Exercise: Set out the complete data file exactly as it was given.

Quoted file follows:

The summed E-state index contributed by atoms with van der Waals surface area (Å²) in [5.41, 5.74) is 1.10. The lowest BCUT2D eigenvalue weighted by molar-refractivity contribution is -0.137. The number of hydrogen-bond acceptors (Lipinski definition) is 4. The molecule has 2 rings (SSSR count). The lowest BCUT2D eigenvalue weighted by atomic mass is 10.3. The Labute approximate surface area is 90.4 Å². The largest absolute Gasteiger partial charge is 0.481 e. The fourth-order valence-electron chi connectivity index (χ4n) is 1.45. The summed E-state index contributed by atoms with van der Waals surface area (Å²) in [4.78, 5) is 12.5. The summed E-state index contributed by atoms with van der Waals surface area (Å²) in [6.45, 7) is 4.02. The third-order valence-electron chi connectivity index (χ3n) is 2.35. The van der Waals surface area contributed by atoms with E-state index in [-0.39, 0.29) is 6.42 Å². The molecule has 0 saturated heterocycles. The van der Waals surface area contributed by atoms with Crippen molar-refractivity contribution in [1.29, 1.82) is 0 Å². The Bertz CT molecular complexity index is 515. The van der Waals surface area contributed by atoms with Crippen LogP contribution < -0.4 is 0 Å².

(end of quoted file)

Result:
The summed E-state index contributed by atoms with van der Waals surface area (Å²) in [5.41, 5.74) is 1.10. The lowest BCUT2D eigenvalue weighted by molar-refractivity contribution is -0.137. The number of hydrogen-bond acceptors (Lipinski definition) is 4. The molecule has 2 rings (SSSR count). The lowest BCUT2D eigenvalue weighted by atomic mass is 10.3. The Labute approximate surface area is 90.4 Å². The largest absolute Gasteiger partial charge is 0.481 e. The fourth-order valence-electron chi connectivity index (χ4n) is 1.45. The summed E-state index contributed by atoms with van der Waals surface area (Å²) in [4.78, 5) is 12.5. The summed E-state index contributed by atoms with van der Waals surface area (Å²) in [6.45, 7) is 4.02. The third-order valence-electron chi connectivity index (χ3n) is 2.35. The van der Waals surface area contributed by atoms with E-state index in [-0.39, 0.29) is 6.42 Å². The molecule has 0 saturated heterocycles. The van der Waals surface area contributed by atoms with Crippen molar-refractivity contribution in [1.29, 1.82) is 0 Å². The Bertz CT molecular complexity index is 515. The van der Waals surface area contributed by atoms with Crippen LogP contribution < -0.4 is 0 Å².